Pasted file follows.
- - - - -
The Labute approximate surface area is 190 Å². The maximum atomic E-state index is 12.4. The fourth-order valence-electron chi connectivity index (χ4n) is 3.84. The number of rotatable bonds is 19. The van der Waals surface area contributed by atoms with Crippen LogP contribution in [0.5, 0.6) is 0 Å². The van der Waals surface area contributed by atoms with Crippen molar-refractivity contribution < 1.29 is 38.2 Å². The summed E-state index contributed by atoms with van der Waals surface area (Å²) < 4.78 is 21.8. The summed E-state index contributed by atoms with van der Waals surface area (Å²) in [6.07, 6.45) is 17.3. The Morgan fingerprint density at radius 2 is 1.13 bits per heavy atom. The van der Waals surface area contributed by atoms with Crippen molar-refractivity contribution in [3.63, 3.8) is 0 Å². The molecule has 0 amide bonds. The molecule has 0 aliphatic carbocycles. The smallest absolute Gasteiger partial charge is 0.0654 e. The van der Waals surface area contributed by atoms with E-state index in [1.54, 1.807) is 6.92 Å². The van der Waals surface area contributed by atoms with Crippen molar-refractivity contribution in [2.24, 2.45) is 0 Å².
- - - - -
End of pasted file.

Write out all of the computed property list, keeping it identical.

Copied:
The Labute approximate surface area is 190 Å². The maximum atomic E-state index is 12.4. The fourth-order valence-electron chi connectivity index (χ4n) is 3.84. The number of rotatable bonds is 19. The van der Waals surface area contributed by atoms with Crippen LogP contribution in [0.5, 0.6) is 0 Å². The van der Waals surface area contributed by atoms with Crippen molar-refractivity contribution < 1.29 is 38.2 Å². The summed E-state index contributed by atoms with van der Waals surface area (Å²) < 4.78 is 21.8. The summed E-state index contributed by atoms with van der Waals surface area (Å²) in [6.07, 6.45) is 17.3. The Morgan fingerprint density at radius 2 is 1.13 bits per heavy atom. The van der Waals surface area contributed by atoms with Crippen molar-refractivity contribution in [3.63, 3.8) is 0 Å². The molecule has 0 amide bonds. The molecule has 0 aliphatic carbocycles. The smallest absolute Gasteiger partial charge is 0.0654 e. The van der Waals surface area contributed by atoms with E-state index in [1.54, 1.807) is 6.92 Å². The van der Waals surface area contributed by atoms with Crippen molar-refractivity contribution in [2.24, 2.45) is 0 Å².